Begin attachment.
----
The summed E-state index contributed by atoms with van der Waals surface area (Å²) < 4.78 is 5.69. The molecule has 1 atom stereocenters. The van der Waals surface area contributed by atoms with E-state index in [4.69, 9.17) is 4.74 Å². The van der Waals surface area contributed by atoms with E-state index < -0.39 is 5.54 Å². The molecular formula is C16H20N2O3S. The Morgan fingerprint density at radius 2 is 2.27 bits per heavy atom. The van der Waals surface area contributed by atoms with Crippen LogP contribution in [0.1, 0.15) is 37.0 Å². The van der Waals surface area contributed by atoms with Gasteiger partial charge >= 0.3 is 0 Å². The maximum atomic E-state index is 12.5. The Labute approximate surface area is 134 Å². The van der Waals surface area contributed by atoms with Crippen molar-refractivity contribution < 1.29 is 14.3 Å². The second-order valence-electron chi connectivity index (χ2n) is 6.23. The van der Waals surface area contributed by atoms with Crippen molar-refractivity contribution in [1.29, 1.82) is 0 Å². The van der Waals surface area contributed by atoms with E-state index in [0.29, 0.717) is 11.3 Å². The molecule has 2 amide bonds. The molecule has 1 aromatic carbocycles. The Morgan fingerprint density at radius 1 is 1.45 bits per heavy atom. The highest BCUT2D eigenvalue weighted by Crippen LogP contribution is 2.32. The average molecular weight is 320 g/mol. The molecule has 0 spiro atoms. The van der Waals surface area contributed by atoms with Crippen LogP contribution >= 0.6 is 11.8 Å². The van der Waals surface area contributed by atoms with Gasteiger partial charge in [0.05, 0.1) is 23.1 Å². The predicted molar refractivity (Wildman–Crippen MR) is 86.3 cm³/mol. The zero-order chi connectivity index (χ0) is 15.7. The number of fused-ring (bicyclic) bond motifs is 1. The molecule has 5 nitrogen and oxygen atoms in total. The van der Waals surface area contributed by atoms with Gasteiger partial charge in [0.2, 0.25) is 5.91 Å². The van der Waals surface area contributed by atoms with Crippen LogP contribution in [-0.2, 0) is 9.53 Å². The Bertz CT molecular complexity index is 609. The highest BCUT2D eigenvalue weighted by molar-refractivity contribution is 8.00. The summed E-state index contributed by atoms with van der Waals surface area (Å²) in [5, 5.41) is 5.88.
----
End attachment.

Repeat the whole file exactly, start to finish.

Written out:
The summed E-state index contributed by atoms with van der Waals surface area (Å²) < 4.78 is 5.69. The molecule has 1 atom stereocenters. The van der Waals surface area contributed by atoms with E-state index in [4.69, 9.17) is 4.74 Å². The van der Waals surface area contributed by atoms with E-state index < -0.39 is 5.54 Å². The molecular formula is C16H20N2O3S. The Morgan fingerprint density at radius 2 is 2.27 bits per heavy atom. The van der Waals surface area contributed by atoms with Crippen LogP contribution in [0.1, 0.15) is 37.0 Å². The van der Waals surface area contributed by atoms with Gasteiger partial charge >= 0.3 is 0 Å². The maximum atomic E-state index is 12.5. The Labute approximate surface area is 134 Å². The van der Waals surface area contributed by atoms with Crippen molar-refractivity contribution < 1.29 is 14.3 Å². The second-order valence-electron chi connectivity index (χ2n) is 6.23. The van der Waals surface area contributed by atoms with Crippen molar-refractivity contribution in [1.29, 1.82) is 0 Å². The van der Waals surface area contributed by atoms with E-state index in [0.29, 0.717) is 11.3 Å². The molecule has 2 amide bonds. The molecule has 1 aromatic carbocycles. The Morgan fingerprint density at radius 1 is 1.45 bits per heavy atom. The highest BCUT2D eigenvalue weighted by Crippen LogP contribution is 2.32. The average molecular weight is 320 g/mol. The molecule has 0 spiro atoms. The van der Waals surface area contributed by atoms with Crippen LogP contribution >= 0.6 is 11.8 Å². The van der Waals surface area contributed by atoms with Gasteiger partial charge in [0.05, 0.1) is 23.1 Å². The predicted molar refractivity (Wildman–Crippen MR) is 86.3 cm³/mol. The zero-order chi connectivity index (χ0) is 15.7. The number of fused-ring (bicyclic) bond motifs is 1. The molecule has 5 nitrogen and oxygen atoms in total. The van der Waals surface area contributed by atoms with Gasteiger partial charge in [0.2, 0.25) is 5.91 Å². The van der Waals surface area contributed by atoms with Crippen LogP contribution in [-0.2, 0) is 9.53 Å². The Bertz CT molecular complexity index is 609. The highest BCUT2D eigenvalue weighted by molar-refractivity contribution is 8.00. The summed E-state index contributed by atoms with van der Waals surface area (Å²) in [5, 5.41) is 5.88.